eBookshuk



 View book pages:
  




1. Jonathan Sacks, The

by Gil Graff
1. Jonathan Sacks, The Dignity of Difference ( London: Continuum, 2003), 135. 2. Quoted in A History of the Jewish People, ed. H. H. Ben- Sasson ( Cambridge, Mass.: Harvard University Press, 1976), 522. 3. United Jewish Communities, National Jewish Population  Survey 2000– 2001, ( September 2003), http:// www. ujc. org/ page. html? ArticleID= 33650, 14. 4. Jack Wertheimer, Talking Dollars and Sense about Jewish Education ( New York: Avi Chai Foundation, 2001), 7. 5. Michael Zeldin, “ The Promise of Historical  Inquiry: Nineteenth- Century Jew-ish Day Schools and Twentieth- Century Policy,”  American Jewish Archives Small Collections– 13885 ( Los Angeles, 1987), 2. 6. Eduardo Rauch, The Education of Jews and the American Community:  1840 to the New Millennium ( Tel Aviv: Tel Aviv University, 2004). 7. Judah Pilch, ed., A History of Jewish Education in  America ( New  York: Amer-ican Association for Jewish Education, 1969). 8. Lloyd Gartner, ed., Jewish Education in the United  States: A Documentary History ( New York: Teachers College Press, 1969). 9. Jonathan D. Sarna, “ American Jewish Education in Historical  Perspective,” Jewish Education 64, nos. 1– 2 ( winter/ spring 1998): 19. 10. Idem, American Judaism ( New Haven, Conn.: Yale University  Press, 2004). 11. Jonathan B. Krasner, “ Representations of Self and Other in American Jewish History and Social Studies School Books: An Exploration of the Changing Shape of American Jewish Identity” ( Ph. D. diss., Brandeis University, 2002). 12. Krasner’s work concentrates on the mainstream, to the exclusion of textbooks used by the traditional Orthodox and the Yiddishists. He observes that for much of the period of his treatment, these groups utilized textbooks written primarily in Europe ( ibid., 440). A recent contribution to the study of educa-tional curricula designed for children focuses on texts developed for the teach-ing of Bible—“ Bible stories”— from the early twentieth century to the close of the century. Penny Schine Gold,  Making the Bible Modern ( Ithaca, N. Y.: Cor-nell University Press, 2004). 125 Notes Chapter TOC  | Index  | Home t t t t t t t t t t t t

Zoom in  zoom  Zoom out
  << Topic >>             |<   <<    Page       >>   >|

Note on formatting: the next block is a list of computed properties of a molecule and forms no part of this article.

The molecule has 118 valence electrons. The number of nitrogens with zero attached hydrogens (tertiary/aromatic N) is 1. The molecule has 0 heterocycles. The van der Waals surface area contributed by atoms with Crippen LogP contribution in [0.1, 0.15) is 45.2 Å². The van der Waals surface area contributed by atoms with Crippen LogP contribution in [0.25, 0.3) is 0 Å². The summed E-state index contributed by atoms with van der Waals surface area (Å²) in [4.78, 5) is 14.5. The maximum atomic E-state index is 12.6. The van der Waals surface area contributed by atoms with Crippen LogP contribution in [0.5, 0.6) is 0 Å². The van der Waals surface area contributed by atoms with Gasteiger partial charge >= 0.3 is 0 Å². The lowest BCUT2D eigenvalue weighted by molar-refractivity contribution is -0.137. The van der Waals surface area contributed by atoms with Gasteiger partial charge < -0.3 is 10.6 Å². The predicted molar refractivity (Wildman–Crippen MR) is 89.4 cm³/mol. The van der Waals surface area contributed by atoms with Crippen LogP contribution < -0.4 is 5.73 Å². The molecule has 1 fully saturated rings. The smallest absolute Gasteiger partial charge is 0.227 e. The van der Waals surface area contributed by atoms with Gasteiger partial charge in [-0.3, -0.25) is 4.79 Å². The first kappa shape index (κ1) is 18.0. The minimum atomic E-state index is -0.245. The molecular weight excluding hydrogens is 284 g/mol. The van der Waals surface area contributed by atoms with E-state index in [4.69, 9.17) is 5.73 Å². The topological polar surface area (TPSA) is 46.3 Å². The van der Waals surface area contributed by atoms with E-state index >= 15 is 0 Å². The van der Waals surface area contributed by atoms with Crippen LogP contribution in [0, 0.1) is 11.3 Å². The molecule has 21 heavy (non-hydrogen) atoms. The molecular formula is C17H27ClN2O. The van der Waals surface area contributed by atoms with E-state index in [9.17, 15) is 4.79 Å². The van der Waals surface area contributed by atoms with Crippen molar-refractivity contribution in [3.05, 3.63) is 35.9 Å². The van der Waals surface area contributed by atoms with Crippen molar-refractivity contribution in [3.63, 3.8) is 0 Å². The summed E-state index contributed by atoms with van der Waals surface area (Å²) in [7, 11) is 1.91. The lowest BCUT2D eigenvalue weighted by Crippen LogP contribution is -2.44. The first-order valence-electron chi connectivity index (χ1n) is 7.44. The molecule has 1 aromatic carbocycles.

1. Jonathan Sacks, The Dignity of Difference ( London: Continuum, 2003), 135. 2. Quoted in A History of the Jewish People, ed. H. H. Ben- Sasson ( Cambridge, Mass.: Harvard University Press, 1976), 522. 3. United Jewish Communities, National Jewish Population Survey 2000– 2001, ( September 2003), http:// www. ujc. org/ page. html? ArticleID= 33650, 14. 4. Jack Wertheimer, Talking Dollars and Sense about Jewish Education ( New York: Avi Chai Foundation, 2001), 7. 5. Michael Zeldin, “ The Promise of Historical Inquiry: Nineteenth- Century Jew-ish Day Schools and Twentieth- Century Policy,” American Jewish Archives Small Collections– 13885 ( Los Angeles, 1987), 2. 6. Eduardo Rauch, The Education of Jews and the American Community: 1840 to the New Millennium ( Tel Aviv: Tel Aviv University, 2004). 7. Judah Pilch, ed., A History of Jewish Education in America ( New York: Amer-ican Association for Jewish Education, 1969). 8. Lloyd Gartner, ed., Jewish Education in the United States: A Documentary History ( New York: Teachers College Press, 1969). 9. Jonathan D. Sarna, “ American Jewish Education in Historical Perspective,” Jewish Education 64, nos. 1– 2 ( winter/ spring 1998): 19. 10. Idem, American Judaism ( New Haven, Conn.: Yale University Press, 2004). 11. Jonathan B. Krasner, “ Representations of Self and Other in American Jewish History and Social Studies School Books: An Exploration of the Changing Shape of American Jewish Identity” ( Ph. D. diss., Brandeis University, 2002). 12. Krasner’s work concentrates on the mainstream, to the exclusion of textbooks used by the traditional Orthodox and the Yiddishists. He observes that for much of the period of his treatment, these groups utilized textbooks written primarily in Europe ( ibid., 440). A recent contribution to the study of educa-tional curricula designed for children focuses on texts developed for the teach-ing of Bible—“ Bible stories”— from the early twentieth century to the close of the century. Penny Schine Gold, Making the Bible Modern ( Ithaca, N. Y.: Cor-nell University Press, 2004). 125 Notes << Chapter >> TOC | Index | Home t t t t t t t t t t t t
Zoom in  zoom  Zoom out
  << Topic >>             |<   <<    Page       >>   >|  

JTSA PRESS - 0873341589

 Special Access Code:

 Other related titles:
Textual Knowledge: Teaching the Bible in Theory and in PracticeTextual Knowledge: Teaching the Bible in Theory and in Practice

 Already viewed books:
"And You Shall Teach Them Diligently""And You Shall Teach Them Diligently"